SMRs have been criticized for producing radioactive waste—for which there is no suitable storage solution—its ballooning costs and experimental design.

Dominion did not respond to questions about whether it would support legislation that guaranteed reimbursement for ratepayers if an SMR never came online, nor did Marsden or O’Quinn. Dominion was a top donor to each official’s election campaigns. 

Appalachian Power said it does not comment on pending legislation. 

Under the proposed bills, Dominion and Appalachian Power would have the ability to petition the State Corporation Commission “at any time” to cover the cost of building an SMR—including before the company has broken ground on the proposed facility. Neither bill guarantees ratepayers their money back should either company fail to bring an SMR online.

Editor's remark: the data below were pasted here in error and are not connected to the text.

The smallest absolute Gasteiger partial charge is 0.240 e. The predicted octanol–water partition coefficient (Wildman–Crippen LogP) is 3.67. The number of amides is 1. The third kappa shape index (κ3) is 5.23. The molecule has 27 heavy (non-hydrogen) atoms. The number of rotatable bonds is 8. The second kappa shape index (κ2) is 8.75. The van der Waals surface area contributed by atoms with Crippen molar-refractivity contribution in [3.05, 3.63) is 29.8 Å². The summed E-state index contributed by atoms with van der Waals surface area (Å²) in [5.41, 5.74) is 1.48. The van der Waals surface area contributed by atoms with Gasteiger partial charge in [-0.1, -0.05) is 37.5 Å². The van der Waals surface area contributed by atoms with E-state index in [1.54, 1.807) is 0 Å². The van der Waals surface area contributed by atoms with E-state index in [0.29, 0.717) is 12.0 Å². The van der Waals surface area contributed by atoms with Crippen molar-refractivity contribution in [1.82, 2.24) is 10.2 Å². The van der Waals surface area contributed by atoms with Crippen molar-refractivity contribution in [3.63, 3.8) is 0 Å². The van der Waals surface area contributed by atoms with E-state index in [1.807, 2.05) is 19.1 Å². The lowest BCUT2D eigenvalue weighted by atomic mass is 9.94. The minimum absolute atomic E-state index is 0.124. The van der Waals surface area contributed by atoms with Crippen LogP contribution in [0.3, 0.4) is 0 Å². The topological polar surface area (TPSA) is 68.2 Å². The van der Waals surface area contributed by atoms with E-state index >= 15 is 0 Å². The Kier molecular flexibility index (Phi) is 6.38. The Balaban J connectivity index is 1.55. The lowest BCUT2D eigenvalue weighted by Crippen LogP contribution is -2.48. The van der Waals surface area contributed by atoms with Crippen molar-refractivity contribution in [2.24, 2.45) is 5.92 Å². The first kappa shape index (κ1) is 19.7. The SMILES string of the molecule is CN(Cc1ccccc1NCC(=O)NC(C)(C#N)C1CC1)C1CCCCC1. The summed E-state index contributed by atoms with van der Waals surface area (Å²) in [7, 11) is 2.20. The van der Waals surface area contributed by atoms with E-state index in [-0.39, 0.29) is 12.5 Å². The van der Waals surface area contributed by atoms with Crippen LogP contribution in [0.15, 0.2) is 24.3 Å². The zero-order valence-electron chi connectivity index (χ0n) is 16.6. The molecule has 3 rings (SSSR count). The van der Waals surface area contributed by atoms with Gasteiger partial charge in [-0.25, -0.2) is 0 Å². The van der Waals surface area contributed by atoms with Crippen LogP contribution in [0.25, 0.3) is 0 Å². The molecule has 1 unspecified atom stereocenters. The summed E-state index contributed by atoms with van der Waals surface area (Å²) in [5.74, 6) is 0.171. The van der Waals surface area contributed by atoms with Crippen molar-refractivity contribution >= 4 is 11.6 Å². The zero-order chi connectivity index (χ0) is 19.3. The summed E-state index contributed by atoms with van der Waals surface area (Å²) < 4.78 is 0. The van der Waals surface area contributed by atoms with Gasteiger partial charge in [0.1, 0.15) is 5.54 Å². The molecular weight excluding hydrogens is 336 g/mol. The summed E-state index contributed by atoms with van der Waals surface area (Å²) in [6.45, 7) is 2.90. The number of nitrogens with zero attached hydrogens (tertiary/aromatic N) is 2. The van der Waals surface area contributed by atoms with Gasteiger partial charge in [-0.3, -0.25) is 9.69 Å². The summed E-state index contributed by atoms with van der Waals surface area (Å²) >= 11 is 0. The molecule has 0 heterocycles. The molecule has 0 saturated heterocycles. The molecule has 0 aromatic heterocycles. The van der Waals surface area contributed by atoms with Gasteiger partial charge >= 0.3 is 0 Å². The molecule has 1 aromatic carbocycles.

Allowing Dominion and Appalachian Power to recover costs before they have begun the construction process could leave Virginia ratepayers on the hook for “likely hundreds of millions of dollars,” said Josephus Allmond, a staff attorney at the Southern Environmental Law Center. 

That cost could total in the billions under SB454, he said. That bill expressly includes the cost of the federal permitting and licensing process in the utilities’ available rate recovery costs, which “adds an enormous amount” that Virginians would be on the hook for, Allmond said. “We don’t really know what that combined licensing cost is for SMRs, because no one’s ever gotten one.” 

If SB454 passed as it is currently written, Allmond estimated that ratepayers could pay billions to Dominion or Appalachian Power as the companies explored the feasibility of SMRs. 

Under SB454, the State Corporate Commission would have the ability to impose a deadline on Dominion or Appalachian Power by which the utilities must either connect an SMR to the Commonwealth’s grid, or sell the site and return the proceeds of the rate hike back to customers. But the bill makes an exception to the proceeds return for any SMRs being constructed “at a previously existing nuclear site.”